I am not being sarcastic, actually. I truly believe that it is more difficult to take a movie that requires the audience to buy into a fake African nation and make it "work" than it is to make something like Asgard "work". I can honestly see where "Asgard" is easier for the average audience to accept because while it's a mythical place, it's a place that has roots in real-world mythology. A lot of people have heard of Asgard outside of the Marvel universe. It's made-up but RECOGNIZABLE.

    With something like Black Panther, it probably is very difficult from a screen-writing perspective to make up an entire fake nation, place it into the real-world setting and make it at least believable enough so that the average audience-goer doesn't go: "Wakanda? Where is that? Oh, it's made up, but it's supposed to be in Africa? That's fucking stupid."

    I'm not saying it CAN'T be done - it's just legitimately more difficult to pull of WELL than it is to pull of something like Asgard or Mars or something that isn't supposed to be on the actual earth WERE WE LIVE.

  • Rebecca | July 17, 2012 4:38 PM

    ME: If that's the case I missed the sarcasm- my mistake.

  • Rebecca | July 17, 2012 4:25 PMReply

    JACQUES DEMOLAY- Your opinion is irrelevant, if the audience is able to suspend disbelief for a spider man, a God, a person who can talk to sea creatures, and all of the many ridiculous super heroes out there, people can accept that there is a fake African nation. All you are doing is choosing the base element of the story to say that it is not possible, disregarding all of the things that the audience has been asked to do for these characters to seem plausible int he first place. Just say you don't want a black panther movie and be done with it- or at least make a legitimate argument.

  • Jacques DeMolay | July 17, 2012 5:35 PM

    Lemme break it down: Public asks Marvel, "WHY NO BLACK PANTHER?". Marvel responds, "Because doing a movie set in a fictional country that is made up but still supposed to exist on Earth in the real world is tricky to pull off." Everyone else seems to be reading into it that what Marvel is actually saying is "Because doing a movie with a Black male lead is too risky." What I'M arguing is that from a screen-writing and movie-making standpoint, a fictional country set within a non-fictional bondary is VERY FUCKING TRICKY to do and do well enough to not have it derail your movie. It's a very legitimate reason for Marvel to be "cowardly". They probably DO feel that a Black Panther movie has a high risk potential to be a box-office bomb, and they're attributing that risk to the peculiar details of the setting. Everyone else is just flat out ignoring what they're saying and making it a racial issue, when I don't see any reason or evidence to support such an argument.

  • Jacques DeMolay | July 17, 2012 3:52 PMReply

    It seems to me that everyone is overlooking (intentionally) the fact that making up a fake planet in outer space is actually far easier on the suspension of disbelief factor than making up a fake country that's supposed to exist right here on Earth. You're being disingenuous when saying things like "Oh really, doing a movie about a talking racoon is easier than doing a movie about a black guy?" when the issue isn't the character itself, but the SETTING. When you set a story in the fanastic realm of outer space, anything goes. But doing a movie that requires you to ask your audience to pretend there is a country in Africa that isn't actually there is absolutely retarded.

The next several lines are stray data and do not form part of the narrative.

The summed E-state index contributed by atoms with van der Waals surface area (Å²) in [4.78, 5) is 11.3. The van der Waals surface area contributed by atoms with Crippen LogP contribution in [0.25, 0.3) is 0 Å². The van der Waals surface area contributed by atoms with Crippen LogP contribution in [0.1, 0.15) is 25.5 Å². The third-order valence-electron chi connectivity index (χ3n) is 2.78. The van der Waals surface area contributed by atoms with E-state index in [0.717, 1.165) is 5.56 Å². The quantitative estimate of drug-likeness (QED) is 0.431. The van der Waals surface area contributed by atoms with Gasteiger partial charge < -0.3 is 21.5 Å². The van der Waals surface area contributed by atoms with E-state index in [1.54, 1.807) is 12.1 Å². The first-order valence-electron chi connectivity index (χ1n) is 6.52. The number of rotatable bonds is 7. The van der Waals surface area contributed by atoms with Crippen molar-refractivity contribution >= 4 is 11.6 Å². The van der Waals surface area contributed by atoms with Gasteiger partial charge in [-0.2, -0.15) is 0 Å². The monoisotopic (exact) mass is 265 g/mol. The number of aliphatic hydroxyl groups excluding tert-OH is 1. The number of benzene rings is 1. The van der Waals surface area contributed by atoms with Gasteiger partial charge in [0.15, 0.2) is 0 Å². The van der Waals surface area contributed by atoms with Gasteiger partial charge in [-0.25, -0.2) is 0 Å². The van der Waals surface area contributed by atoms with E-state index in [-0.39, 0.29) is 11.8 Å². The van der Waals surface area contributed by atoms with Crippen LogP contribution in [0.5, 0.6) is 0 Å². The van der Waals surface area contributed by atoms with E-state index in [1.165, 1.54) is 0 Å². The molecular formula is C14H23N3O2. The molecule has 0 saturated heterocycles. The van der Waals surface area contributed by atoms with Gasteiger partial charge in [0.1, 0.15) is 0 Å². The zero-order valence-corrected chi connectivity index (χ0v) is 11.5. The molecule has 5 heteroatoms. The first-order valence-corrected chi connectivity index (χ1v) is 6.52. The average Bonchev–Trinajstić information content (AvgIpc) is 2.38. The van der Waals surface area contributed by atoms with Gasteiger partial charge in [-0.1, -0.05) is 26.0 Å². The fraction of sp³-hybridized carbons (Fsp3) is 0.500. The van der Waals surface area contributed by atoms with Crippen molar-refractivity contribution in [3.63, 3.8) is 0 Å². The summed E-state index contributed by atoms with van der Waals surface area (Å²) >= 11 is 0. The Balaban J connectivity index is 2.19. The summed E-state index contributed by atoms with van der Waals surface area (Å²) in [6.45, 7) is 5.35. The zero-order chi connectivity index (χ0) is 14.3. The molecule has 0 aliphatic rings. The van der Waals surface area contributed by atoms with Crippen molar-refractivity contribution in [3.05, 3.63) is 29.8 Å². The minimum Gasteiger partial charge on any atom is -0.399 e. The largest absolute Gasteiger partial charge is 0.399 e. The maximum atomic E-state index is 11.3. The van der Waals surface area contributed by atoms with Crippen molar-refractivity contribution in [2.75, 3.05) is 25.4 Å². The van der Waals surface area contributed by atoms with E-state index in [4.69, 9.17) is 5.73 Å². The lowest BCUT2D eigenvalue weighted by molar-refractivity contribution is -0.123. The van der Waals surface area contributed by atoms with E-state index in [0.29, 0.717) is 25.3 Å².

• Jacque De Molay | July 17, 2012 5:28 PM

    @ MAL - that's a damn good point, and one I hadn't considered. All I can offer is that Superman and Batman are both VASTLY more recognizable as brand names and characters to the average person than Black Panther. BP may be a very beloved character by comic book fans, but even people who have zero comic book geek cred know damn well who Superman and Batman are. The recognizability of the characters probably has more to do with their success than the settings. Plus it helps that "Metropolis" and "Gotham" are also clearly recognizable stand-ins for cities we all know.

  • MAL | July 17, 2012 4:55 PM

    What does it say about making up a fake city? The fact that Batman lives in Gotham and Superman lives in Metropolis must be the reason those movies have done so poorly.

  • PapushiSun | July 17, 2012 4:22 PM

    Well given most people's ignorance of Africa, I doubt very many people would even realise Wakanda is a fictional until they decided to google it. Besides, I think Marvel are seriously underestimating people capacity for suspension of disbelief. The setting of the Marvel films is already established with supercorporations, aliens, government organisations and gods that don't exist.

  • Jaques DeMolay | July 17, 2012 3:56 PM

    I'm sorry, I need to clarify - the part I quoted/paraphrased was actually something you guys quoted from somewhere else. The part you guys actually wrote that wrankled me was this: "To say that it's tricky to start a film off in a fictional African country, when they've brought "Thor" from Asgard to Budget-Friendly Backlot, New Mexico, and when "Mad Max" sequel "Fury Road" is shooting in Namibia, Africa, because it's cheaper than doing so in Australia, stinks of cowardice."